Charles Davies Sherborn

Sherborn's bookplate, engraved by his father.

Charles Davies Sherborn (30 June 1861 – 22 June 1942) was an English bibliographer, paleontologist and geologist.[1] He wrote Index Animalium, an 11-volume, 9,000-page work that catalogued the 444,000 names of every living and extinct animal discovered between 1758 and 1850. This work is considered the bibliographic foundation for zoological nomenclature. In addition, Sherborn authored almost 200 books, papers, and catalogs on a wide variety topics in natural history. He made important contributions to the study of microfossils and was a founding member and first president of the Society for the Bibliography of Natural History.[2] In recognition of his endeavours he was awarded an Honorary Doctorate from Oxford University.[3]

Sherborn was the eldest son of Charles William Sherborn, an engraver of some renown, and Hannah Sherborn (née Simpson). As a youth he was an enthusiastic collector of rocks, fossils, and freshwater shells. His formal education ended abruptly at age 14 when financial difficulties in his father's business forced him to quit school and earn a living. For the next several years he worked in the book trade at a bookshop on Bond Street. During his spare time he studied at the Museum of Practical Geology.[1]

Sherborn developed a passionate interest in geology and paleontology and in 1883 he was asked by geologist Thomas Rupert Jones to help illustrate and complete some papers he was writing on fossil Foraminifera. Jones was to become a close colleague and mentor for Sherborn. By 1887, they had published three papers, with Sherborn providing the illustrations. Challenged by the great number of journals they had to consult in preparing their papers, Sherborn began to compile his first bibliography, A Bibliography of the Foraminifera, published in 1888.[4] Around this time he was hired by the Geology department at the Natural History Museum to clean and prepare fossils. His pay was based on the number of fossils he prepared. In this new role he had the opportunity to collaborate with Arthur Smith Woodward, an expert on fossil fish and another influential colleague in Sherborn's career.[1]

Encouraged by the success of his first bibliography, Sherborn began to contemplate a much more ambitious project—the indexing of every living and extinct animal species discovered since 1758. The scope of what he was proposing may not have been apparent at first; initially he had planned to end the index at 1899. Even after scaling back to 1850, the task before him was immense. He began working on his Index Animalium in 1890. During the day he continued to prepare fossils in the museum while at night he would work at home, methodically going through thousands of books and journals, recording onto slips of paper every species name he came across. In the just first year he reviewed 500 scientific references and recorded about 40,000 names. By the time he was done he had reviewed thousands of books and journals in multiple languages and had created over a million handwritten records. Just sorting the records into alphabetic order took over three years. The first volume was published in 1902 and covered the time period 1758-1800. Covering the next 50 years required another 10 volumes (a measure of the explosive growth of scientific knowledge) and wasn't completed until 1932.[1]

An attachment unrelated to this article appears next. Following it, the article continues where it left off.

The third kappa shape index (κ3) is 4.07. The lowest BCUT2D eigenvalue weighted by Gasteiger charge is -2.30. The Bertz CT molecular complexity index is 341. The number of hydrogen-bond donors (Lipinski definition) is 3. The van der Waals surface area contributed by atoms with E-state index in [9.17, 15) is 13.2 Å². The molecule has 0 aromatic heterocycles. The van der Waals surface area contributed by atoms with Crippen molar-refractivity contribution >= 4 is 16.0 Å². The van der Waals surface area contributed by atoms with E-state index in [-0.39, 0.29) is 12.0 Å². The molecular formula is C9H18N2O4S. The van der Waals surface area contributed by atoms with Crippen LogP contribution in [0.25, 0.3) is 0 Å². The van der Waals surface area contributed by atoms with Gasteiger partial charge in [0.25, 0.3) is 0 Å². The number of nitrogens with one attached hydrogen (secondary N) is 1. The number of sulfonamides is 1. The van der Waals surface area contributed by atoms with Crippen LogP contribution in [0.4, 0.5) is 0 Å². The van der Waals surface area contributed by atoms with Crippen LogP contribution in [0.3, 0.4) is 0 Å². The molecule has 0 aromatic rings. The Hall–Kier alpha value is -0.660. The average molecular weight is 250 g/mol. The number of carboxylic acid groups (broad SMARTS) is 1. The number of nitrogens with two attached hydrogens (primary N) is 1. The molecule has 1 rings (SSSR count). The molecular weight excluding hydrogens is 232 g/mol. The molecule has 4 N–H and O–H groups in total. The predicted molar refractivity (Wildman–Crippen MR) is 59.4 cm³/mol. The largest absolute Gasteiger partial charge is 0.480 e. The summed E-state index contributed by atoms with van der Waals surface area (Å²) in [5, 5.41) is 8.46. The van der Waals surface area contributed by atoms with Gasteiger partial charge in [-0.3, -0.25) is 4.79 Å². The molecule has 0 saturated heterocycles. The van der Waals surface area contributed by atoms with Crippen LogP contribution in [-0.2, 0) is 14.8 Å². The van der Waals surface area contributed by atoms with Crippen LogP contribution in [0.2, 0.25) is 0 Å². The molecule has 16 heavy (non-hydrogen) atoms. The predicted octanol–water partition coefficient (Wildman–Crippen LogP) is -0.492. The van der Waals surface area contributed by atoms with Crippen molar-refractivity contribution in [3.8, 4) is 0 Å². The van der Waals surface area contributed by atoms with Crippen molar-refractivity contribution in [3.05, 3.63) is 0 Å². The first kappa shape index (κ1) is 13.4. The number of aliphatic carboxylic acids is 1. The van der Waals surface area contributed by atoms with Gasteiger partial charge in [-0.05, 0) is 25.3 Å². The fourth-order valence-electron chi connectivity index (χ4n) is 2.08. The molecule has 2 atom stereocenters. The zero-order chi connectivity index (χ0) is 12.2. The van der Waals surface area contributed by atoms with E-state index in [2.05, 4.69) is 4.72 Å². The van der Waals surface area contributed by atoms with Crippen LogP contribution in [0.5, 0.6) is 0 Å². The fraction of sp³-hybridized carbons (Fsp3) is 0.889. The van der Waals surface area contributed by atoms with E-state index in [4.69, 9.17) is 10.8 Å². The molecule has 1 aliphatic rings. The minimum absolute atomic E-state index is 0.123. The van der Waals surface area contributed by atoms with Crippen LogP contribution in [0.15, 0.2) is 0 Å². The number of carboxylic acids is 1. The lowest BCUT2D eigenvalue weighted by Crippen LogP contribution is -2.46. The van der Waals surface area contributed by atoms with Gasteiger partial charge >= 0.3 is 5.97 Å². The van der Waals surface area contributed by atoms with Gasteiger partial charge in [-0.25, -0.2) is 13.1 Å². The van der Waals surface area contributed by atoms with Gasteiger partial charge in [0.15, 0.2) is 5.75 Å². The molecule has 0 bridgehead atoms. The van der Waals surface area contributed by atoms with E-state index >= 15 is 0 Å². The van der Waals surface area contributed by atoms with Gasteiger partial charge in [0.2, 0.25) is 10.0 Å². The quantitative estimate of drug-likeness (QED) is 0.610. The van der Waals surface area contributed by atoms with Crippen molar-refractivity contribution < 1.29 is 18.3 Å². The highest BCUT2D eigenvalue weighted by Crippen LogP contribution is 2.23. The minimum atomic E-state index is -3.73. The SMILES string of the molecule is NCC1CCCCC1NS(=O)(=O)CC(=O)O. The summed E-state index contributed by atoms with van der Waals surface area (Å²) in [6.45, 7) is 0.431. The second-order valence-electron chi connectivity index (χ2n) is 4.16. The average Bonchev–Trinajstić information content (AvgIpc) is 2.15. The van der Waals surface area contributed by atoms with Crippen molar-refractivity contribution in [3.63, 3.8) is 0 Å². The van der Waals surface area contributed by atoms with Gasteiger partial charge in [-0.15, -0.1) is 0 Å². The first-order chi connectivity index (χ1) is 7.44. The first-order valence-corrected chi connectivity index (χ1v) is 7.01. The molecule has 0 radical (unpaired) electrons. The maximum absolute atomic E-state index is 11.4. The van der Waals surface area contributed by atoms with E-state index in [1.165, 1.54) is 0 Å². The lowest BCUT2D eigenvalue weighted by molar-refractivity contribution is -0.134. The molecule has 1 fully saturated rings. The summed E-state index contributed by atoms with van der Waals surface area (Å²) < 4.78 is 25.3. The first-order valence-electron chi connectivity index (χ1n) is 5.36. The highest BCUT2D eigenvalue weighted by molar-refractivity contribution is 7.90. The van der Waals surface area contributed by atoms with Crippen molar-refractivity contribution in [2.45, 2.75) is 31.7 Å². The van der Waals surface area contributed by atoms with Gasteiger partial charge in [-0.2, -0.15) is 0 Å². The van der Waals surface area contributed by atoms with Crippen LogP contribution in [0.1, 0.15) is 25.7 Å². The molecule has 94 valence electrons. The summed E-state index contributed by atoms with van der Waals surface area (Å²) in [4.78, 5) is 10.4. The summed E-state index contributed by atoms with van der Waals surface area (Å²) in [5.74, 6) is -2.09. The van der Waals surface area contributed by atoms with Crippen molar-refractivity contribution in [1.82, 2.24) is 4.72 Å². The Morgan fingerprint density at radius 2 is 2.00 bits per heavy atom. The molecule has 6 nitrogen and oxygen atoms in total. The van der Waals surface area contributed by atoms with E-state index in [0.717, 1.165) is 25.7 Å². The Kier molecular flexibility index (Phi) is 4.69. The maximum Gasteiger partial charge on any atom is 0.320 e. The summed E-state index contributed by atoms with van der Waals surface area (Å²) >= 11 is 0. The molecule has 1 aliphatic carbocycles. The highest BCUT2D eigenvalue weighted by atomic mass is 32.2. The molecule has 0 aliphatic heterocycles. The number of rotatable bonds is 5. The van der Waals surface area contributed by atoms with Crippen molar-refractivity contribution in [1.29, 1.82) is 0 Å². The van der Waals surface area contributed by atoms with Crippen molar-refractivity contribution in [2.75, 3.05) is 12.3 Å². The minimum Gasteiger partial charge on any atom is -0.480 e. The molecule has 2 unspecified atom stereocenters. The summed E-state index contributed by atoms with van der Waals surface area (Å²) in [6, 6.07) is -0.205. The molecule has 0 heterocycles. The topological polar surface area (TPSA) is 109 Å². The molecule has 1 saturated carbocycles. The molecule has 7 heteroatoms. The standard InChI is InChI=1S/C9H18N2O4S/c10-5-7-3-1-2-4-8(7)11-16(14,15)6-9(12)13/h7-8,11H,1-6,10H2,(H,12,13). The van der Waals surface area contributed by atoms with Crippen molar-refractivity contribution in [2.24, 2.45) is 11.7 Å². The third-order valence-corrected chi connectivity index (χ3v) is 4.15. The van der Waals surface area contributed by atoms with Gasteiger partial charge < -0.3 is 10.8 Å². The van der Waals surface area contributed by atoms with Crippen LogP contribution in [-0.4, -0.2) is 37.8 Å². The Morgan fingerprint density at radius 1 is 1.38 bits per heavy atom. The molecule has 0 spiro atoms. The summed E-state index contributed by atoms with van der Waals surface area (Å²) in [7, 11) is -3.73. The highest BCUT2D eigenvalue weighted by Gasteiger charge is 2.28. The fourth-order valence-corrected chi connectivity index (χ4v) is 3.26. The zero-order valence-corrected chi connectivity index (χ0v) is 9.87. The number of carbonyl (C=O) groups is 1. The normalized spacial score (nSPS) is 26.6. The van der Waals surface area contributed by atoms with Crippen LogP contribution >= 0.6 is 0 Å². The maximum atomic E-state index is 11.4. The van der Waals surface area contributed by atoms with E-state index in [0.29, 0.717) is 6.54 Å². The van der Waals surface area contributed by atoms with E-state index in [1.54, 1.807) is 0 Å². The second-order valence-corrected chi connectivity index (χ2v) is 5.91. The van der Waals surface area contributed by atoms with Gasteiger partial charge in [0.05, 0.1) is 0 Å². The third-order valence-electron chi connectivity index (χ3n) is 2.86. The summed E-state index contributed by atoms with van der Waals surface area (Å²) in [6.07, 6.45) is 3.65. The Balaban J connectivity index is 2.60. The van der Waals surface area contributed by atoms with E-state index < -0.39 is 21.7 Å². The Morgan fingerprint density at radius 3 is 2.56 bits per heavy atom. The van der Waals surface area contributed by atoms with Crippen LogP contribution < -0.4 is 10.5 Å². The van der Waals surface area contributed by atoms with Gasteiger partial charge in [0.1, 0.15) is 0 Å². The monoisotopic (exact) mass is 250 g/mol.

In 1892 Sherborn was invited to assist on a biography of Richard Owen, founder of the Natural History Museum and one of the most famous scientists of his era.[5] He was required to sort through Owen's papers, which had been left, in piles twelve feet high, in a cowshed exposed to rats and to the elements. Despite Sherborn's great pleasure in the task, the effort involved caused a breakdown in his health that left him nearly incapacitated for three years.[3] Nevertheless, Sherborn succeeded with the enormous task, sorting and distributing hundreds of scientific papers and thousands of pages of correspondence.

Sherborn enjoyed bringing his colleagues together for his famous "smoke and chat" parties at his home. These were usually all-male, informal affairs and guests included museum staff as well as personal friends.[1] He never married; although engaged for ten years, he concluded that his sporadic income would be insufficient to provide for a wife and family.[3]


  1. 1 2 3 4 5 Shindler, 2016
  2. Evenhuis, 2016
  3. 1 2 3 Shindler, 2011
  4. Miller, 2016
  5. Shindler, 2010


External links

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